Got three vehicles to park at home? That'll be Â£600...
HUGE increases in the cost of parking permits have been brought in a bid to persuade drivers to ditch their vehicles.
Residents and businesses in Portsmouth will now have to fork out £510 – more than quadruple the £120 original price for households – for a third parking permit.
It costs £30 for the first permit and £60 for a second, making a total yearly cost of £600 for three-car households in permit areas.
The increase has been brought in to persuade firms and residents to use alternative transport to get around.
Councillor Jim Fleming, cabinet member for transport at Portsmouth City Council, approved the plan at a meeting in the Guildhall yesterday.
Currently there are only 139 third vehicle permits sold to residents and 85 to businesses in 32 parking zones covering 19 per cent of city roads.
The same meeting heard that council workers are carrying out a major review of parking zones, potentially creating more schemes across the city.
Yesterday, The News reported that a task force of city councillors would look at the whole issue of parking.
Cllr Fleming said: ‘This is most certainly not about raising revenue for the council. This is about trying to influence people’s behaviour and actually sending a very strong signal because in areas that have pressures on parking already, multiple vehicle ownership is not desirable.’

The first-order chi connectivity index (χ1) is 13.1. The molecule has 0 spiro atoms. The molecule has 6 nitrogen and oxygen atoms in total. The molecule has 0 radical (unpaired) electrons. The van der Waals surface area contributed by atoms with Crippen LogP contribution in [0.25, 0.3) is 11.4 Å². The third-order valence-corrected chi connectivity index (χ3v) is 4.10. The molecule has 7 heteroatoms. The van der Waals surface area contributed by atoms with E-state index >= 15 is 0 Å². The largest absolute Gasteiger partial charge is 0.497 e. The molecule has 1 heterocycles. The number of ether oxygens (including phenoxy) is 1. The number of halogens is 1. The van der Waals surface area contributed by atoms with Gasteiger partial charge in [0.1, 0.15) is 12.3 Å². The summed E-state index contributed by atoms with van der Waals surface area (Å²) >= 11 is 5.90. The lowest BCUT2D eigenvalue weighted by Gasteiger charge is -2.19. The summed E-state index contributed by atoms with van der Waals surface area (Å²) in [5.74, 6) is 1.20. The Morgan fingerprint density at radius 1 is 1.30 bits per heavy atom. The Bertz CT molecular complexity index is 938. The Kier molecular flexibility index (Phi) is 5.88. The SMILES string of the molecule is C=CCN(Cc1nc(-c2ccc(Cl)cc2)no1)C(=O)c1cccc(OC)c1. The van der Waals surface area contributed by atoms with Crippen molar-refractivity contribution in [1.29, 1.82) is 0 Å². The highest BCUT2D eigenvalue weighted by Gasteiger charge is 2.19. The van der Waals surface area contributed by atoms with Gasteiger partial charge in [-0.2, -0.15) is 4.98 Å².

He added: ‘Hopefully we will make some people consider whether they actually need that vehicle.’
Alan Cufley, director of transport, told the meeting businesses can apply for as many permits as they want while residents are allowed a third permit only if space allows for it. Firms had paid £360 for a third permit before the hike.
Cllr Fleming also approved plans for a new zone in Cosham including Albert Road, Pervin Road and Park Lane.
Speaking to The News, Alwin Oliver, vice chairman of the Portsmouth and District Private Landlords’ Association, branded the increase ‘absurd’.
He said: ‘The increase in the prices of parking permits is absurd, and even worse for businesses. It won’t put people off renting property in Portsmouth, it will just impact the ease of access in Portsmouth. The council seems to just be moving the problem around Portsmouth because people will start renting more property in areas with free parking, making it become overcrowded.’
Labour, Liberal Democrat and Ukip transport spokespeople did not oppose the increase, which starts on January 1.